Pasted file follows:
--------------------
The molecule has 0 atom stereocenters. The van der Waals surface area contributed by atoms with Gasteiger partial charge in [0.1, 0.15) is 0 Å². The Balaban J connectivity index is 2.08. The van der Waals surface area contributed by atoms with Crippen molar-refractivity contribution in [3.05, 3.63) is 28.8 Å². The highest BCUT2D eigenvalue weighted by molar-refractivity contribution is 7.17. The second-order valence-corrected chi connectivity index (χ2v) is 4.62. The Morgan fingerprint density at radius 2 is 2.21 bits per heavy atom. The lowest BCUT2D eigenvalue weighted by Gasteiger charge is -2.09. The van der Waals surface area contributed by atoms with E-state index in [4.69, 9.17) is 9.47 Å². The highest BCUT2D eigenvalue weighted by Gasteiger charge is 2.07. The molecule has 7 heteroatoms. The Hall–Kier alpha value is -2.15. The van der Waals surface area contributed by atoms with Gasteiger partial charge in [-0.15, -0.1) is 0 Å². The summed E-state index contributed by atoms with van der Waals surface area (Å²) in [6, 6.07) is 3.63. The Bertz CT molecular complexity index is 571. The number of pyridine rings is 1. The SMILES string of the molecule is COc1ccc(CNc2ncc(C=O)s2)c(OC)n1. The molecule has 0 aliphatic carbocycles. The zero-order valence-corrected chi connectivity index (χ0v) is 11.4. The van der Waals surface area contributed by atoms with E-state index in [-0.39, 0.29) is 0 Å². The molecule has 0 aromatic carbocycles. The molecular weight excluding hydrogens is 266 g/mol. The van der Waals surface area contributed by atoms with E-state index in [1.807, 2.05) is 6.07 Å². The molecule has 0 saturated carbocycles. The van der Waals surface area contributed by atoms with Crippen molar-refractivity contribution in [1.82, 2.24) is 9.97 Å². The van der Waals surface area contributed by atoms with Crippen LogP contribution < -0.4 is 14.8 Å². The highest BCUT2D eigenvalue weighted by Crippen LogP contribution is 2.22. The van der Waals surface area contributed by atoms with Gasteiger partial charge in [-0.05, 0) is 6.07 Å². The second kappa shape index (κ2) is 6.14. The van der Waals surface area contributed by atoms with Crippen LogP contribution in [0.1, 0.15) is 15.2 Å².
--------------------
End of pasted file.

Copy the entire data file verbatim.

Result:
The molecule has 0 atom stereocenters. The van der Waals surface area contributed by atoms with Gasteiger partial charge in [0.1, 0.15) is 0 Å². The Balaban J connectivity index is 2.08. The van der Waals surface area contributed by atoms with Crippen molar-refractivity contribution in [3.05, 3.63) is 28.8 Å². The highest BCUT2D eigenvalue weighted by molar-refractivity contribution is 7.17. The second-order valence-corrected chi connectivity index (χ2v) is 4.62. The Morgan fingerprint density at radius 2 is 2.21 bits per heavy atom. The lowest BCUT2D eigenvalue weighted by Gasteiger charge is -2.09. The van der Waals surface area contributed by atoms with E-state index in [4.69, 9.17) is 9.47 Å². The highest BCUT2D eigenvalue weighted by Gasteiger charge is 2.07. The molecule has 7 heteroatoms. The Hall–Kier alpha value is -2.15. The van der Waals surface area contributed by atoms with Gasteiger partial charge in [-0.15, -0.1) is 0 Å². The summed E-state index contributed by atoms with van der Waals surface area (Å²) in [6, 6.07) is 3.63. The Bertz CT molecular complexity index is 571. The number of pyridine rings is 1. The SMILES string of the molecule is COc1ccc(CNc2ncc(C=O)s2)c(OC)n1. The molecule has 0 aliphatic carbocycles. The zero-order valence-corrected chi connectivity index (χ0v) is 11.4. The van der Waals surface area contributed by atoms with E-state index in [-0.39, 0.29) is 0 Å². The molecule has 0 aromatic carbocycles. The molecular weight excluding hydrogens is 266 g/mol. The van der Waals surface area contributed by atoms with E-state index in [1.807, 2.05) is 6.07 Å². The molecule has 0 saturated carbocycles. The van der Waals surface area contributed by atoms with Crippen molar-refractivity contribution in [1.82, 2.24) is 9.97 Å². The van der Waals surface area contributed by atoms with Crippen LogP contribution < -0.4 is 14.8 Å². The highest BCUT2D eigenvalue weighted by Crippen LogP contribution is 2.22. The van der Waals surface area contributed by atoms with Gasteiger partial charge in [-0.05, 0) is 6.07 Å². The second kappa shape index (κ2) is 6.14. The van der Waals surface area contributed by atoms with Crippen LogP contribution in [0.1, 0.15) is 15.2 Å².